How to Read Milton Friedman
Corporate Social Responsibility and Today's Capitalisms
JAMES ARNT AUNE
[I]f the lion had a consciousness, his rage at the antelope
he wants to eat would be ideology… .
Theodor W. Adorno, Negative Dialectics
Scholars of rhetoric and organizational communication (Aune, 2001; Cheney, Christensen, Conrad, & Lair, 2004) have drawn our attention to the role of communication in constituting a range of economic discourses that enable or constrain organizational actions. The dominant economic discourse in Western democracies since the mid-1970s emphasizes the power of unregulated markets to deliver prosperity. Free market economists (in Chicago School, Austrian, and other varieties) are distinguished by their use of what Kenneth Burke (1969a) calls a “metonymic” reduction of human motivation to rational cost– benefit calculation of the likelihood of a “narrowly defined economic well-being” (J. Buchanan, 1984, p. 13).1 As George Stigler (1975) wrote, “There is, in fact, only one theory of human behavior, and that is the utility-maximizing theory” (p. 140). This metonymic reduction of the scope of human action paradoxically relies on two noneconomic forms of utility: the aesthetic and cognitive appeal of parsimonious explanations of human behavior, and the psychological need to appear “realistic”— a mature, nonromantic observer of the human condition (Aune, 2001, pp. 38–56).
Rhetorical strategies—grounded in the fundamental nature of human beings as symbol-using animals (Burke, 1968)—thus precede and constitute the rational calculation beloved by neoliberal economists. As the prominent labor historian William H. Sewell, Jr. (1993) wrote, neoliberal economists' emphasis on rational choice ignores two other important motivating factors in human life: meaning (determined by culture) and power (determined by politics). Neoliberal economists foreground scarcity as an explanation of human action and neglect the role of cultural meanings and political power in shaping scarcity itself. For example, the ratio of executive salaries to average worker salaries is dramatically higher in the United States than in Japan or Western Europe. Neoliberal economists would contend that the executives are being paid their market value, and yet market value alone cannot explain the extreme disparity. Something else must be going on—a cultural shift in how work is valued in the United States. The net effect of foregrounding scarcity and rational choice alone is to close off inquiry into meaning and power—a rhetorical move that masks the existence of unjust power relations.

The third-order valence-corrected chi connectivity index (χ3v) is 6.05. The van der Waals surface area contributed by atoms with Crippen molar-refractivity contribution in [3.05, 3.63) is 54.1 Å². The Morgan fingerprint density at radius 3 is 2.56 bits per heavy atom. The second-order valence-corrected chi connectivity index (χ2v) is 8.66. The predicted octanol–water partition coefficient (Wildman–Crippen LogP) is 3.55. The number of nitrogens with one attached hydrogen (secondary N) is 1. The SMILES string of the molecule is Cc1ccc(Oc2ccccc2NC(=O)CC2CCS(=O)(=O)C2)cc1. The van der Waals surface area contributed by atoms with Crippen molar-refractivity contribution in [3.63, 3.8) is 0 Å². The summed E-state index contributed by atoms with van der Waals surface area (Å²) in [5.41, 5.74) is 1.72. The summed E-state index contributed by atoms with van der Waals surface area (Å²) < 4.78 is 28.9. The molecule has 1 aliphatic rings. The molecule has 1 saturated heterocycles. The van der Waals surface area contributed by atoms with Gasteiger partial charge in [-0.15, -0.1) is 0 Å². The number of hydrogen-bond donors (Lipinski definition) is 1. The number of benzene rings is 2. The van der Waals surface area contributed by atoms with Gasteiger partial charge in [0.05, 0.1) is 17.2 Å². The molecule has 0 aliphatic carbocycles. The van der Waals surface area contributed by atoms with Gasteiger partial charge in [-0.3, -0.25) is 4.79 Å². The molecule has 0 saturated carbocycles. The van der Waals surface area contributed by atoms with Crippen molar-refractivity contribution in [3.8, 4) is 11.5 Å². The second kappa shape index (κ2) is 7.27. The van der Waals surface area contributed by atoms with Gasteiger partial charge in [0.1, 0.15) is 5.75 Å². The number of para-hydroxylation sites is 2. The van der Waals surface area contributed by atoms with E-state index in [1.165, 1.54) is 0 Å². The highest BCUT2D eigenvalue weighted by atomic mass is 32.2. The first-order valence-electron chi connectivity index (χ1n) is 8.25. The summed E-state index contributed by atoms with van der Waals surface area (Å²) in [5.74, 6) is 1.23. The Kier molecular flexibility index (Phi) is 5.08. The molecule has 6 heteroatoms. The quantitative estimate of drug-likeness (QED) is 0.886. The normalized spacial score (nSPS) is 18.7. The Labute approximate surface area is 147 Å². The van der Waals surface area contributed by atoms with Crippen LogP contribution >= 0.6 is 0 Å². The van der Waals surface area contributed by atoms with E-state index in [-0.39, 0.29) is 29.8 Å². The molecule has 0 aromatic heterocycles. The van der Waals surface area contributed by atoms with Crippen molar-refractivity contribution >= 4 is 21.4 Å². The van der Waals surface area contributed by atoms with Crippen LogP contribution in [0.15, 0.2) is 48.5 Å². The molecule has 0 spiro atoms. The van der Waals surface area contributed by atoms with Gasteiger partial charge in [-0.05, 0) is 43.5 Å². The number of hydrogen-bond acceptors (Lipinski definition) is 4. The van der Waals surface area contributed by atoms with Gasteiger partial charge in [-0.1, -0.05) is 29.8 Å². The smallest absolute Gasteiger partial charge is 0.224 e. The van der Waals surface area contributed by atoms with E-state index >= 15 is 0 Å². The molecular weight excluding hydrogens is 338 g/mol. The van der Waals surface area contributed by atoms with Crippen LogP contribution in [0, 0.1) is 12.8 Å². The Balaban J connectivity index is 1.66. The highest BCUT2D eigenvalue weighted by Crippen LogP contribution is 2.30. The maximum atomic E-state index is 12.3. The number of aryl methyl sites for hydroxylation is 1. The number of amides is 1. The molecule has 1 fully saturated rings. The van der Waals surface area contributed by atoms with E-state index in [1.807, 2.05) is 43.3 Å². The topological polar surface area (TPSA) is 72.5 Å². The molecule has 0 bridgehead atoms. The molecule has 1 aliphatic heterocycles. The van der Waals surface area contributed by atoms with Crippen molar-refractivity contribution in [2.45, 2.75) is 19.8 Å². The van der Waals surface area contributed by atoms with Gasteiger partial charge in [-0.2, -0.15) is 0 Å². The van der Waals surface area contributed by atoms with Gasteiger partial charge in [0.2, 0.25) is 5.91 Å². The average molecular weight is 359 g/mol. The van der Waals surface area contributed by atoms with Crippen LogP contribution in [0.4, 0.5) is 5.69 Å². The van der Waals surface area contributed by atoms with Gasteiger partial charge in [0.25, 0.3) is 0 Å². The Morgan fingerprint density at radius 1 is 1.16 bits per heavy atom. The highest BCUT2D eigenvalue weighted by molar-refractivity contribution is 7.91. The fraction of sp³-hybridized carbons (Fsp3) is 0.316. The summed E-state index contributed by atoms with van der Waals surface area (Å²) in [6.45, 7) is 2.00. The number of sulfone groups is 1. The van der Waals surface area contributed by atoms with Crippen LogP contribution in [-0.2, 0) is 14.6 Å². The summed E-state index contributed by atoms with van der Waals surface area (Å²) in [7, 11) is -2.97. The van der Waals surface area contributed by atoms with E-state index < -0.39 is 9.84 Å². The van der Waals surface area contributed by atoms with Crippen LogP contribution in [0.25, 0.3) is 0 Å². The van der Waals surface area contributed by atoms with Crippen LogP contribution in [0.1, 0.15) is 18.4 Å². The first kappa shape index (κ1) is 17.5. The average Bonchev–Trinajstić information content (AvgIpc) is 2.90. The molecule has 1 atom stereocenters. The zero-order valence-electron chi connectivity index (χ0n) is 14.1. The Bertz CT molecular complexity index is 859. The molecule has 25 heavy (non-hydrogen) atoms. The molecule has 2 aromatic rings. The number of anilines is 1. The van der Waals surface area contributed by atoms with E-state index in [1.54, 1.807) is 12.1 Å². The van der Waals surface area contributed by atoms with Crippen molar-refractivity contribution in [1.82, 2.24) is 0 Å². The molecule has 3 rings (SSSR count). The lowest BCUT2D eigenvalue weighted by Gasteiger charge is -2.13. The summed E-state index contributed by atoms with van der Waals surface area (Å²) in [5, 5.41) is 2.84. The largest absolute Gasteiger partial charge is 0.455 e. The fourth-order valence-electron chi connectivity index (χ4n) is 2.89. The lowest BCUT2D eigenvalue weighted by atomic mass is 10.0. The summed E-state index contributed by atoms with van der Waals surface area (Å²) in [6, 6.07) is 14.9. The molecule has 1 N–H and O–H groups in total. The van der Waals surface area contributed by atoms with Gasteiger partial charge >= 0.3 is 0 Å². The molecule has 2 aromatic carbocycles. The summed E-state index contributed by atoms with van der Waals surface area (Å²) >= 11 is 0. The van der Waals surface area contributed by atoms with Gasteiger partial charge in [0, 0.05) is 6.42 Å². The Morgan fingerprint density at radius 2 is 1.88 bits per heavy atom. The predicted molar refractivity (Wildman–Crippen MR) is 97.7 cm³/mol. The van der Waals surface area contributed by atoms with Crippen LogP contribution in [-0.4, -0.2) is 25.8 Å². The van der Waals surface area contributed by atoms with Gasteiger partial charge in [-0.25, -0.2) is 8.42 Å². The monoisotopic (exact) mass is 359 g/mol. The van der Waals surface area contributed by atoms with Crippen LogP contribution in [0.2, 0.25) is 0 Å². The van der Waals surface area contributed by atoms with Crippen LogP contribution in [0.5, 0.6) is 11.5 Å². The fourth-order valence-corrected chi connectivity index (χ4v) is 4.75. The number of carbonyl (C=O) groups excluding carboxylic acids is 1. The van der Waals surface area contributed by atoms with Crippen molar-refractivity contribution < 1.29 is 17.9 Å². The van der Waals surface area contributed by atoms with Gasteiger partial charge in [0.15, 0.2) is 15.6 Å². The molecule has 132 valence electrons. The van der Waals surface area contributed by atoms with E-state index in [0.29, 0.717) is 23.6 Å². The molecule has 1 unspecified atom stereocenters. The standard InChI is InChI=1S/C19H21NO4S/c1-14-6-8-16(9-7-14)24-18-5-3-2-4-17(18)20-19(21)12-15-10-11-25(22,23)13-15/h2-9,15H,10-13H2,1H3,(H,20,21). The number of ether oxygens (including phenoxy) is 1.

It is important to look carefully at the unexamined assumptions and rhetorical strategies of neoliberal economics in order to improve public discourse about political economy in general and about corporate social responsibility (CSR) in particular. The classic statement of conservative political economists' rejection of CSR is Milton Friedman's 1970 essay “The Social Responsibility of Business Is to Increase Its Profits.”2 Friedman's position has become even more influential after the decline of social democracy and the Keynesian consensus among Western industrial